Greta Thunberg’sspeech at the UN has sparked a discussion about our deeper responsibilities to our future generations. When we made the huge effort to fight World War II, did we ask “how much will this cost?” We face the same existential threat and should make the same commitment. We can do this cost effectively, and avoid making most stupid decisions, but asking whether this effort is worth it is now beyond question. We will have to consider how to compensate those who have invested their money or their livelihoods in activities that we now recognize as damaging to the climate, and that will be an added cost to the rest of us. (And we may see this as unfair.) But we really have no choice.
J. Frank Bullit posted on “Fox and Hounds” a sentiment that reflects the core of opposition to such actions:
What if the alarmists are wrong, yet there is no counter to the demands of enacting economic and energy policies we might regret?”
So our energy costs might be a bit more than it would have otherwise, but we get a cleaner environment in exchange. And even now, renewable energy sources are competing well on a dollar to dollar basis.
On the other hand, if the “alarmists” are correct, the consequences have a significant probability of being catastrophic to our civilization, as well as our environment. We all have insurance on our houses for events that we see as highly unlikely. We pay that extra cost on our house to gain assurance that we will recover our investments if such unlikely events occur. These are costs that we are willing to accept because we know that the “alarmists” have a point about the risks of house fires. We should be taking the same attitude towards climate change assessments. It’s not possible to prove that there is norisk, or even that the risk is tiny. And the data trends are sufficiently consistent with the forecasts to date that the probabilities weigh more towards a likelihood than not.
Unless opponents can show that the consequences of the alarmists being wrong are worse than the climate change threat, we have to act to mitigate that risk in much the same way as we do when we buy house insurance. (And by the way, we don’t have another “house” to move to…)
Separating PG&E into separate gas and electric utilities or selling the gas assets;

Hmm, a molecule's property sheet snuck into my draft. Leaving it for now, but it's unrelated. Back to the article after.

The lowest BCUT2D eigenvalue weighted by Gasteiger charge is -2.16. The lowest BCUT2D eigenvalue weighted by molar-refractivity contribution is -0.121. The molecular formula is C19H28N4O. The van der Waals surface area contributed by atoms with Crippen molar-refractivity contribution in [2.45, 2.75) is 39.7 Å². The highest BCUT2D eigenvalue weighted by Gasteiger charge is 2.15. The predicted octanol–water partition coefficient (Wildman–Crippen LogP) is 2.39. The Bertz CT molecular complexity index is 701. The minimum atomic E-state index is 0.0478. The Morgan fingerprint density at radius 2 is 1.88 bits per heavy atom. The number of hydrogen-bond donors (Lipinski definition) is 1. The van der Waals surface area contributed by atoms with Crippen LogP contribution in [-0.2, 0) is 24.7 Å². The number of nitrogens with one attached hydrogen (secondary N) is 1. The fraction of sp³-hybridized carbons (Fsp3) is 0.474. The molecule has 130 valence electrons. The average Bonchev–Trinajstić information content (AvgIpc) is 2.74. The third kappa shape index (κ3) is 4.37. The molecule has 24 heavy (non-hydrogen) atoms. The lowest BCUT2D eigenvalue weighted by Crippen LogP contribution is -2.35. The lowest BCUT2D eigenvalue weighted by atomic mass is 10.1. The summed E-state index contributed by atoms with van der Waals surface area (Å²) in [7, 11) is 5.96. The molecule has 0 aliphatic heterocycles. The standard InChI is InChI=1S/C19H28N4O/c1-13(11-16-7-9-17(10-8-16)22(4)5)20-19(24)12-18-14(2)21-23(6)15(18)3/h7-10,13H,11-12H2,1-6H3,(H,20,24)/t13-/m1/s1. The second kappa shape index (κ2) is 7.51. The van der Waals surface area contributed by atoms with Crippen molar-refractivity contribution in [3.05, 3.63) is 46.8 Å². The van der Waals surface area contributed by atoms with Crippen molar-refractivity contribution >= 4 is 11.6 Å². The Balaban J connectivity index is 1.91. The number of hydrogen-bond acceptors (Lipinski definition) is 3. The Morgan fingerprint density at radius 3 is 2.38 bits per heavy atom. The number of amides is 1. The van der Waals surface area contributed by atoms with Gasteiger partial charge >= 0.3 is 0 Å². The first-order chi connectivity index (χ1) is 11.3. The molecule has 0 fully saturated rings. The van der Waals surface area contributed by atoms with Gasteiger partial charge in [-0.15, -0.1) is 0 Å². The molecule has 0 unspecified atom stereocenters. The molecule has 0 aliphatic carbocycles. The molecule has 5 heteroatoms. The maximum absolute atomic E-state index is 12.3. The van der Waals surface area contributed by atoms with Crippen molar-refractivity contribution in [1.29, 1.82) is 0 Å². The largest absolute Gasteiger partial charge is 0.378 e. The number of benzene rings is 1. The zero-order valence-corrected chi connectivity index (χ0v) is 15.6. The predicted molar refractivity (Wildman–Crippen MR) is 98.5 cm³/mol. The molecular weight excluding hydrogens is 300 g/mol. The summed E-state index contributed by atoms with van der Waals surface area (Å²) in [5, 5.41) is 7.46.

Establishing periodic review of PG&E’s Certificate of Convenience and Necessity (CPCN);
Modification or elimination of PG&E Corp.’s holding company structure; and
Linking PG&E’s rate of return or return on equity to safety performance metrics.
The OII originally was opened to investigate PG&E’s management of its natural gas infrastructure, but the series of electricity-sparked wildfires reinfused the OII with a new direction. The proceeding has been a forum for various dramatic proposals on how to handle wildfire-related issues and PG&E’s subsequent bankruptcy filing.
PG&E in its 2020 ERRA Forecast Proceeding testimony wrote “however, BTM DG [behind the meter distributed generation] has a limited impact to the annual system peak as customer-owned solar photovoltaic (PV) generation is minimal during the peak hour of 7 p.m.” Uh, how does PG&E know that customer-owned solar doesn’t contribute to reducing the system peak if PG&E does not meter that generation?
PG&E actually has it wrong. Customer-owned solar has in fact reduced the former pre-solar peak that used to occur between 2 and 4 p.m. The metered load that PG&E can see, which is customer usage minus solar output (BTM DG), has shifted its apparent peak from 4 p.m. to 7 p.m.–3 hours. The graphic above illustrates how this shift has occurred. (PG&E produced a similar chart of its 2016 loads in its TOU rate rulemaking.) So BTM DG has had a profound impact on the annual system peak.
This article on a local webnews site, theDavis Vanguard, describes how PG&E was slow to respond and has since failed to communicate with homeowners about subsequent measures to be taken. Note that in this case, the power lines run down an easement through the backyards of these houses.
Maintaining inverse condemnation better assures wildfire victims that they will receive at least some compensation for their damages. However, there needs to be a limit on the types of damages that can be collected if the utilities are allowed to pass through those costs to ratepayers will little review.
Punitive damages are intended to incent the bad actor to fix the problem. But if that bad actor–the electric utility in this case–is shielded from most or all of the punitive damages, then they will have no incentive to change their behavior. Why should they if what they are doing now is costless?
Only if utility shareholders must bear 100% of all punitive damages and the proportion of damages attributable to negligence should the remaining costs be passed through to ratepayers in this situation. Only in this way can California derive the benefits of privately-owned utilities. If these conditions are unacceptable to shareholders, then the only alternative is public ownership so that ratepayers can reap both the benefits and risks of asset ownership.
This paper from the American Economic Review found that consumers use a discount rate in excess of 15% in valuing residential solar power credits, compared to a social-wide discount rate of 3%. The implication is that a government can incent the same amount of solar investment through an upfront credit for as little as half the cost of a per kilowatt-hour ongoing subsidy.
The California Solar Initiative had two different incentive methods, the Performance Based Incentive (PBI) which was paid out over 5 years and the Expected Performance-Based Buydowns (EPBB) paid out upfront. The former was preferred by policy makers but the latter was more popular with homeowners. Now we know the degree of difference in the preference.